Leo’s Answers #295 – August 2, 2011

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Leo Notenboom


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*** New Articles

How do I keep malware from reaching my machine in the first place?

Is there any way of keeping Adware from getting ON the computer in the first place? I already have several programs that take it OFF, but that still gives it the opportunity to clog up my connection (which it does!). How can I keep it from getting ON the PC in the first place?


I'm going to expand this from just "Adware" to all forms of malicious software or "malware" because the concepts and principles are the same. Even though many forms of adware (advertising software) are not strictly malicious, they can be annoying, as you're currently experiencing.

The answer depends on the specific malicious software or adware that you're having trouble with, but it typically falls into one of three categories.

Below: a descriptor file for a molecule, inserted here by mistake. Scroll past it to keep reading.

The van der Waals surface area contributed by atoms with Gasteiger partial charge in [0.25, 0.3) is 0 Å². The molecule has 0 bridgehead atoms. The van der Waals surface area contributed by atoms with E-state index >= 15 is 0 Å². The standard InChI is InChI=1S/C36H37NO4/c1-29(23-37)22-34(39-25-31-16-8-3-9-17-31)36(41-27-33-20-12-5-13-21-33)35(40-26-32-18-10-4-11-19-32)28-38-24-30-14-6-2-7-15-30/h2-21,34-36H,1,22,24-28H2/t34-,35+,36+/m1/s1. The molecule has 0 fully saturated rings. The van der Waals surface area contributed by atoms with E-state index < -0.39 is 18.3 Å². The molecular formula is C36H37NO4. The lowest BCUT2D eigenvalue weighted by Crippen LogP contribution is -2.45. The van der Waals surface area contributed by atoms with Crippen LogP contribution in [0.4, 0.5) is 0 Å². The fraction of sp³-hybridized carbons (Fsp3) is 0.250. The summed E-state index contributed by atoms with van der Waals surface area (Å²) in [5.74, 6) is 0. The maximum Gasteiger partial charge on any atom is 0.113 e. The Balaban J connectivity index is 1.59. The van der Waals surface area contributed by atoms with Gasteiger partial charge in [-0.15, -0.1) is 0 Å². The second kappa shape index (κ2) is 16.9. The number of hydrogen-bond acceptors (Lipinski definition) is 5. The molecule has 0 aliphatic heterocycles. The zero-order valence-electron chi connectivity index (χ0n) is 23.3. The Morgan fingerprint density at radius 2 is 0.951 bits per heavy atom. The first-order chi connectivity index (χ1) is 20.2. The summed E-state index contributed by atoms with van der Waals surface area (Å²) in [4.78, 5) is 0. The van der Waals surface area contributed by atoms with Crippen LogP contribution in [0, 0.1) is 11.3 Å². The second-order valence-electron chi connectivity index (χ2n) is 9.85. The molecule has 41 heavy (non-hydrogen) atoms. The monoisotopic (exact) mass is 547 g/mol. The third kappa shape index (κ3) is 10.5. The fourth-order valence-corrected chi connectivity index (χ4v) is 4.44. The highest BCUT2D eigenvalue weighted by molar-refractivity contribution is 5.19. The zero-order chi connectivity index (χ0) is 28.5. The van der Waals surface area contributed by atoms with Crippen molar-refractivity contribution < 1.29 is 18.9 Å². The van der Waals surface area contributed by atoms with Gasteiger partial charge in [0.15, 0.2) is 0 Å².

Continue reading: How do I keep malware from reaching my machine in the first place?

* * *

How much of my search history could be recovered?

Hey Leo, Just wondering. The recent trial in Florida where the DA searched the plaintiff's computer and found an incriminating internet search for formaldehyde leads me to ask two questions. I mainly use CCleaner after using the net to clear cookies, but it also clears history and other stuff. Does CCleaner or even manually erasing history actually remove the history from the hard drive? Is every bloody key stroke permanently kept on the HD? And if so, where? Nothing to hide. Just curious.


Unless you have spyware installed on your computer, "every bloody keystroke" is not being recorded. I get that question often enough that it seems like many people are concerned about it - it's just not the case.

As for finding other things and seeing what CCleaner or other tools might or might not erase - well, things get complicated pretty quick.